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Seniors: 6 signs of financial abuse

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Older people are often targeted by scammers – which can even include family members – who want their hard-earned money. Here are some warning signs that this might be happening to you.

Seniors: 6 signs of financial abuse

#1: You notice strange activity in your accounts

There are withdrawals and transfers happening in your bank or investment accounts that you don’t recall authorizing or doing yourself.

Seniors: 6 signs of financial abuse

#2: You’re getting pressured by people you know to give or invest money

Family members, caregivers, or people from your church or community groups bring up the topic of money woes or opportunities to you regularly. You feel subtle or direct pressure to give or loan them money or invest through them.

Seniors: 6 signs of financial abuse

#3: People are calling, emailing or mailing you for money out of the blue

People you don’t recognize but who claim to know you are asking for money for things like emergencies or fees to access lottery winnings or other prizes. Remember: prizes and investment opportunities that seem too good to be true probably are!

Seniors: 6 signs of financial abuse

#4: Your pension, insurance and other cheques are getting cashed without your permission

Income you depend on seems to have stopped coming in. You may also notice that you’re not getting mail that you used to receive.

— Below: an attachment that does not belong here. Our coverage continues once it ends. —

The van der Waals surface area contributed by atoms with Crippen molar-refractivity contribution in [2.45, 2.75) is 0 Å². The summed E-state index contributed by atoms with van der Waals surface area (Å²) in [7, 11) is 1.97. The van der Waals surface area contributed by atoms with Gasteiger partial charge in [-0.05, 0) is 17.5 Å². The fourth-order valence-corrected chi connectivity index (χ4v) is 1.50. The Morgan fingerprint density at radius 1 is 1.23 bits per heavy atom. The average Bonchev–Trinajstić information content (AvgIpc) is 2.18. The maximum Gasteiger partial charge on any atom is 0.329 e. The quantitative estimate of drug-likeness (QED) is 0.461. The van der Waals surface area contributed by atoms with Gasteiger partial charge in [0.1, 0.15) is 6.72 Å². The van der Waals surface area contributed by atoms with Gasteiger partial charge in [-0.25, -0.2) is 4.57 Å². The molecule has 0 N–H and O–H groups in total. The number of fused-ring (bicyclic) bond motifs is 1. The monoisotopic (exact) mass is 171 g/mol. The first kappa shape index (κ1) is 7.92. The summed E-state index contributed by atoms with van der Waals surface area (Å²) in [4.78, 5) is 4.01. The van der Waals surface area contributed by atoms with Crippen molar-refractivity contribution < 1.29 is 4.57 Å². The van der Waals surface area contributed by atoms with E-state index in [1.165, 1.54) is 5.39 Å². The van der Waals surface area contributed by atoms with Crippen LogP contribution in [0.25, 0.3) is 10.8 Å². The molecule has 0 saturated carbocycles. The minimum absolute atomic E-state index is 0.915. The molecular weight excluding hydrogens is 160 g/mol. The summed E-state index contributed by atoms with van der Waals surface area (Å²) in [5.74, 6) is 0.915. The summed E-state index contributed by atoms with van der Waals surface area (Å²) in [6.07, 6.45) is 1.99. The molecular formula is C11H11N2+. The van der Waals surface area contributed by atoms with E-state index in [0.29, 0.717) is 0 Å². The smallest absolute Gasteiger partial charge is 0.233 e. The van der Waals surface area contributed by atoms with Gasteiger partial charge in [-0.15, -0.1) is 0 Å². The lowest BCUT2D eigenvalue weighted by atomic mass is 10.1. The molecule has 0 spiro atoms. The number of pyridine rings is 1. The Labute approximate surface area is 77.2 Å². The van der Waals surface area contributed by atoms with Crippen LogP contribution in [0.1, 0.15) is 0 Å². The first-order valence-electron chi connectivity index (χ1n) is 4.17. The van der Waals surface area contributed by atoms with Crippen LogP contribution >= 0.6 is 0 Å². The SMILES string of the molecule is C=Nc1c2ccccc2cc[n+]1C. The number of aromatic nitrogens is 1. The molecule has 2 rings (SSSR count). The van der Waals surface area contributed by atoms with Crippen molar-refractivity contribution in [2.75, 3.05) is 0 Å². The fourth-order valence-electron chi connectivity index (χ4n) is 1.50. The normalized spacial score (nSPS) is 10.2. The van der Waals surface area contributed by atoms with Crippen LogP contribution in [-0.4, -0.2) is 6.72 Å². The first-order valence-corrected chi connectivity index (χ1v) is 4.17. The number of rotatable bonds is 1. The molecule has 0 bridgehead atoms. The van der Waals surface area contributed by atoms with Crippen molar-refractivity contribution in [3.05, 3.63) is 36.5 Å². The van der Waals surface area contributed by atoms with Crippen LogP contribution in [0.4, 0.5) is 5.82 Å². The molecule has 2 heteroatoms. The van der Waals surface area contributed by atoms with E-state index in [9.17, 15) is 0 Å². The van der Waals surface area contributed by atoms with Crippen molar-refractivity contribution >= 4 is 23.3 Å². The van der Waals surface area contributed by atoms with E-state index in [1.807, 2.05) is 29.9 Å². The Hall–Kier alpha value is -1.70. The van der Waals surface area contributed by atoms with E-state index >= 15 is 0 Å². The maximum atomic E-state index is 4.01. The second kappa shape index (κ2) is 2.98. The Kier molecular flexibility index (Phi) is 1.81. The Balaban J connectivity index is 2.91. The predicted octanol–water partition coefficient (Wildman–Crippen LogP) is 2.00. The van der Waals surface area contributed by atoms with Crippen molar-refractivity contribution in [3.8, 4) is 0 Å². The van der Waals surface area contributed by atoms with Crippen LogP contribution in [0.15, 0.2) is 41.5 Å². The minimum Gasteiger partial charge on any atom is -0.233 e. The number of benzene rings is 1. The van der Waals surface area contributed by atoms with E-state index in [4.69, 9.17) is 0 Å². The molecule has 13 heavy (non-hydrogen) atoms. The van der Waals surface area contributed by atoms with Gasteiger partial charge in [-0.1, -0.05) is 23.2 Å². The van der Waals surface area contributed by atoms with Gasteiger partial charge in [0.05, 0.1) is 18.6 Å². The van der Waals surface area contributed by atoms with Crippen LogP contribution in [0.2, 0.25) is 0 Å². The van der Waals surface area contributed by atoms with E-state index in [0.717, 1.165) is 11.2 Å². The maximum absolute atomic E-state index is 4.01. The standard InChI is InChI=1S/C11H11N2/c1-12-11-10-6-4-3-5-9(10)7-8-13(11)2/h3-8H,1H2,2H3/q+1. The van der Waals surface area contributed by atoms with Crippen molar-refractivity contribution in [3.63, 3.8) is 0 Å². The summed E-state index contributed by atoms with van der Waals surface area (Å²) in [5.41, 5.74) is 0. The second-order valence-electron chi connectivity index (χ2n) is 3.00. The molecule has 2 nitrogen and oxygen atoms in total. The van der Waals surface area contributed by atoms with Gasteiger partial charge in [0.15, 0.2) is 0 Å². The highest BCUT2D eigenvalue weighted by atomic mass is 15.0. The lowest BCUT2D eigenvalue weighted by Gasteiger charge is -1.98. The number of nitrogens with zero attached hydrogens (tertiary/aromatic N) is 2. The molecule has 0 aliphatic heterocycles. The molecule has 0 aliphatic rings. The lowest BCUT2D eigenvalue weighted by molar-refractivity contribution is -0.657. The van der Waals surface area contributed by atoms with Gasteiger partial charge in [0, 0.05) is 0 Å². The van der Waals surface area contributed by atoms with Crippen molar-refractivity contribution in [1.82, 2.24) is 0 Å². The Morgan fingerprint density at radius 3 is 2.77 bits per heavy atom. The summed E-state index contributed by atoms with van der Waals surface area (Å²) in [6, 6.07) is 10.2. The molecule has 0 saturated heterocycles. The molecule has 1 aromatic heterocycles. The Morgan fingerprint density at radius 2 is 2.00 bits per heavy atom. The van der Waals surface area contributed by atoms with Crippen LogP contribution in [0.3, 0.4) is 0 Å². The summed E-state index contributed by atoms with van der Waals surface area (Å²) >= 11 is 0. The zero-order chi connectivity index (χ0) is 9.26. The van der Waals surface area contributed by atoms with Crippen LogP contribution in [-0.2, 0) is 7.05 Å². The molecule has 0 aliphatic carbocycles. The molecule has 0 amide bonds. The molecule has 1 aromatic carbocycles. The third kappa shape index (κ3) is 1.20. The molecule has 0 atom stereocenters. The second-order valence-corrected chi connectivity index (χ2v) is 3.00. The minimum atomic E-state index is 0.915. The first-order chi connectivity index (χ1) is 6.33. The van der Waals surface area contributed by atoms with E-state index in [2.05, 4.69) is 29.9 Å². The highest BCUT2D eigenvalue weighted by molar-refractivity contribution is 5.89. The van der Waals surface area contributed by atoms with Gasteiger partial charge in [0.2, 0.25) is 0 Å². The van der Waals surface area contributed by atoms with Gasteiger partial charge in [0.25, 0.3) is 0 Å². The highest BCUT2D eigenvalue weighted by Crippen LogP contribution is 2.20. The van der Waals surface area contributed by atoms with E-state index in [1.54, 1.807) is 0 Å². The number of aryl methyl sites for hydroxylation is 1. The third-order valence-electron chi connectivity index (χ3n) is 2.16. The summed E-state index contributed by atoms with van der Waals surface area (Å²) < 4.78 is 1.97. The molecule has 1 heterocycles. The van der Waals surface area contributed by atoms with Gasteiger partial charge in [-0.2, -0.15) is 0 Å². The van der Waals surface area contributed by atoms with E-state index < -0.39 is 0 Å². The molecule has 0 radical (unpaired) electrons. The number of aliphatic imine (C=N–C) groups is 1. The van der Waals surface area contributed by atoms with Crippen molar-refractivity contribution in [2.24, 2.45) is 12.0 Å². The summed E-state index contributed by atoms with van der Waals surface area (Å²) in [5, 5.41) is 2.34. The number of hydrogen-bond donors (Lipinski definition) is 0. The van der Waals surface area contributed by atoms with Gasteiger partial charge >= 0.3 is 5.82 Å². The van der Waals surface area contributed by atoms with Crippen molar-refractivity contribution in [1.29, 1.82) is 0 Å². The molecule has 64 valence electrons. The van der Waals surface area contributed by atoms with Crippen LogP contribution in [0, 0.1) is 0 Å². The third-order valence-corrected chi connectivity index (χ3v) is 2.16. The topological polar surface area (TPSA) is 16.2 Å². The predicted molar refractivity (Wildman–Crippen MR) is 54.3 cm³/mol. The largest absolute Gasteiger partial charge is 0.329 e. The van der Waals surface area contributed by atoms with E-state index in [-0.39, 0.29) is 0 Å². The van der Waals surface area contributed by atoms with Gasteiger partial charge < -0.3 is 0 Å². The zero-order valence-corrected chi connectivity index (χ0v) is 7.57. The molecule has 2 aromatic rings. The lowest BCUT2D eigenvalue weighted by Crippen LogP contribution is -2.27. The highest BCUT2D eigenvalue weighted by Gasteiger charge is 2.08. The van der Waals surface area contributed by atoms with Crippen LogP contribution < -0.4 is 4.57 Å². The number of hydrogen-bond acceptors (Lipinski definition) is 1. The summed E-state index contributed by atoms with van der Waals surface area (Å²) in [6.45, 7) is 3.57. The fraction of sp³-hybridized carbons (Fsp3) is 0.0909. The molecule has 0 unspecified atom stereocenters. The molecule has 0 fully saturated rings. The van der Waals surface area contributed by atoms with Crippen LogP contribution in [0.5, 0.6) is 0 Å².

Seniors: 6 signs of financial abuse

#5: You’re feeling pressured to sell your home, hand over power of attorney or change your will

Family members or others are suggesting they know what’s best for you, despite you being in good mental health. You feel like people are using scare tactics on you.

Seniors: 6 signs of financial abuse

#6: You’re being asked to sign papers you don’t understand

People are being pushy in getting you to make financial decisions and are presenting you with papers and contracts that you didn’t ask for. What you read in these contracts is confusing or doesn’t seem to be in your best interest.

Seniors: 6 signs of financial abuse

People are here to help

If any of these things are happening to you, speak with someone you trust, your doctor, health care worker, lawyer, bank, the police, or organizations like the Elder Abuse Network or Canadian Network for the Prevention of Elder Abuse.

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